Many cyclists consider sports bars and gels high in carbohydrates to be handy pre-ride snacks and a good source of calories during rides.
These energy sources help provide ample carbohydrates, with minimal amounts of fat and protein.
Many cyclists eat irregularly or skip meals due to the time constraints of work, social events and training. When you forgo meals, however, your blood glucose drops and you're more likely to get the "bonk" on a ride.
Eating a high-carbohydrate sports bar an hour or so before cycling will help to maintain your blood glucose levels so that you can perform optimally.
Researchers at Ohio State University found that performance was improved by 12.5 percent when carbohydrate was consumed an hour before exercise. Try to consume 40 to 75 grams of carbohydrate in the hour before your workout.
The energy boost you get from eating a sports bar or gel before or during exercise comes primarily from the carbohydrate in the bars (about 25 to 47 grams) and gels (about 20 grams to 25 grams), which elevates your blood glucose to provide energy to your cycling muscles.
There's also nothing special about the carbohydrate that sports bars and gels supply. You can get the same results from traditional high-carbohydrate snacks such as Fig Newtons and bananas. Low-fat granola bars or breakfast bars are also good, less expensive alternatives to sports bars or gels.
Sports bars and gels also are an accessible energy source during your time on the bike. Consuming carbohydrate during rides lasting an hour or longer enables you to ride longer and harder by providing glucose for your muscles when they begin to run out of glycogen (glycogen is stored carbohydrate in the muscle). Thus, energy production can continue at a high rate and endurance is enhanced.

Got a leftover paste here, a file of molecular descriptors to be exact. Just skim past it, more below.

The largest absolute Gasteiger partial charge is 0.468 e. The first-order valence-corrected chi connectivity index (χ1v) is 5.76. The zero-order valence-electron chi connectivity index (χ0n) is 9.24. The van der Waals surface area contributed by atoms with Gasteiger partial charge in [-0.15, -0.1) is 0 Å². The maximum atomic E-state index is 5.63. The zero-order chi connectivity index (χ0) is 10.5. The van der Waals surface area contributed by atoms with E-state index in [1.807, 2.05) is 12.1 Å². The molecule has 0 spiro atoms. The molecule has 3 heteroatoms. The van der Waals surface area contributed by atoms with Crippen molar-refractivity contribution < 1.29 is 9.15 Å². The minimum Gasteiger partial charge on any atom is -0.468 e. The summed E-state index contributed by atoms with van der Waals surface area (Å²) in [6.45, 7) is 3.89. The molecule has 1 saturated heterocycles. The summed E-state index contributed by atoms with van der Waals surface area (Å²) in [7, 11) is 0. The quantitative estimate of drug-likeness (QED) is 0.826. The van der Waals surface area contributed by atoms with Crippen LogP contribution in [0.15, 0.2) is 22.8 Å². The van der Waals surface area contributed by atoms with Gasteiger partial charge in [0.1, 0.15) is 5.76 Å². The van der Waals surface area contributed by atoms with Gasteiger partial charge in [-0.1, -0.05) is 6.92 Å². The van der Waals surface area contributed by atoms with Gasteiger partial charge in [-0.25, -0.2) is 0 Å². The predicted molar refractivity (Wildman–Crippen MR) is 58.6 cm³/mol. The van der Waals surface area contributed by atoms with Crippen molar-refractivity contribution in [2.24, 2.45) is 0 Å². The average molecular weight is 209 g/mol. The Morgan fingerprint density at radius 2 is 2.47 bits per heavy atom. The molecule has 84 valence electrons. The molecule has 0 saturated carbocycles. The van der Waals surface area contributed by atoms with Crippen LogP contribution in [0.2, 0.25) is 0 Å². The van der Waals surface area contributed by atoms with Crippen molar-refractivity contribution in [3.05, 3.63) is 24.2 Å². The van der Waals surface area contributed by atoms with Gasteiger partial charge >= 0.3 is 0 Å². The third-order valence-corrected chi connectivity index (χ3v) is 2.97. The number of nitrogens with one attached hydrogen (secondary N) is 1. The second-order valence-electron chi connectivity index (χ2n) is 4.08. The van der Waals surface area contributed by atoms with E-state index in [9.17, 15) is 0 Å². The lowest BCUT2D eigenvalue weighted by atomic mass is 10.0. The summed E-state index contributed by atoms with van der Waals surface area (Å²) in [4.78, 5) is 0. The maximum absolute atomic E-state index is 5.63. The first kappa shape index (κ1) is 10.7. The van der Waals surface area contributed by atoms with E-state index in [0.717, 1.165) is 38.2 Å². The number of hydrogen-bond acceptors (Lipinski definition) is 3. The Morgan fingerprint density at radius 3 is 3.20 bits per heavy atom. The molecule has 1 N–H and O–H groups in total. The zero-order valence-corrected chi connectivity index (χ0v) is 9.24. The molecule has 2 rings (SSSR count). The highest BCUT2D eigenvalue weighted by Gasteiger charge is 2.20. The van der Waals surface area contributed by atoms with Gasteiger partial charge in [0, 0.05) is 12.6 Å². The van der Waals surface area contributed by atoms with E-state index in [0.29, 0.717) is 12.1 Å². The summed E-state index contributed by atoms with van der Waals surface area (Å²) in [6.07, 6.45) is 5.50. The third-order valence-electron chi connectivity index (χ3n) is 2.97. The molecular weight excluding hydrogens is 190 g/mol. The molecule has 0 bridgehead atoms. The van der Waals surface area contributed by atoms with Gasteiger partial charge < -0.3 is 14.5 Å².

Eddie Coyle, Ph.D. at the University of Texas in Austin, has shown that consuming carbohydrate during exercise at 70 percent of maximal effort can delay fatigue by 30 to 60 minutes. For the best results, try to take in 40 to 80 grams of carbohydrate (160 to 320 carbohydrate calories) every hour of cycling.
You can obtain this amount from either sports bars, gels, high-carbohydrate foods, or fluids that contain carbohydrate, such as sports drinks.
High-carbohydrate foods such as sports bars, Fig Newtons, and bananas provide a feeling of "fullness" that you won't get from drinking fluids or sucking down gels. Sports bars and gels purposely have a very low water content so that they can be compact and easily carried. By comparison, high-carbohydrate foods that have a high water content, such as bananas, take up more room.
For example, to get the amount of carbohydrate supplied by one Clif Bar (40 to 45 grams), you'd have to eat 1.5 bananas (45 grams). One gel packet supplies only slightly less carbohydrate (25 grams) than one banana (25 to 30 grams).
However, the low water content of sports bars and gels also has a disadvantage. You should consume about 6 to 8 ounces of water when you eat a sports bar or carbohydrate gel before or during exercise. Otherwise the product will settle poorly and you may feel nauseated because of the slow digestion.
In addition to aiding your digestion, drinking water after consuming the bar or gel encourages you to hydrate adequately.
The bottom line on sports bars and gels is that they're a convenient way to help meet your carbohydrate requirements before and during cycling.
Dr. Edmund R. Burke was among the pioneers in applying scientific principles to endurance sports training, especially cycling. As an exercise physiologist, he was responsible for several advances in sports drink formulation and almost single-handedly developed the subcategory of performance recovery drinks. A former director of the Center for Science, Medicine and Technology at the U.S. Cycling Federation in Colorado Springs, he worked with the U.S. Olympic cycling team during the 1980 and '84 Games. Dr. Burke is the author of 17 books on fitness, training and physiology, including the best-selling Optimal Muscle Recovery.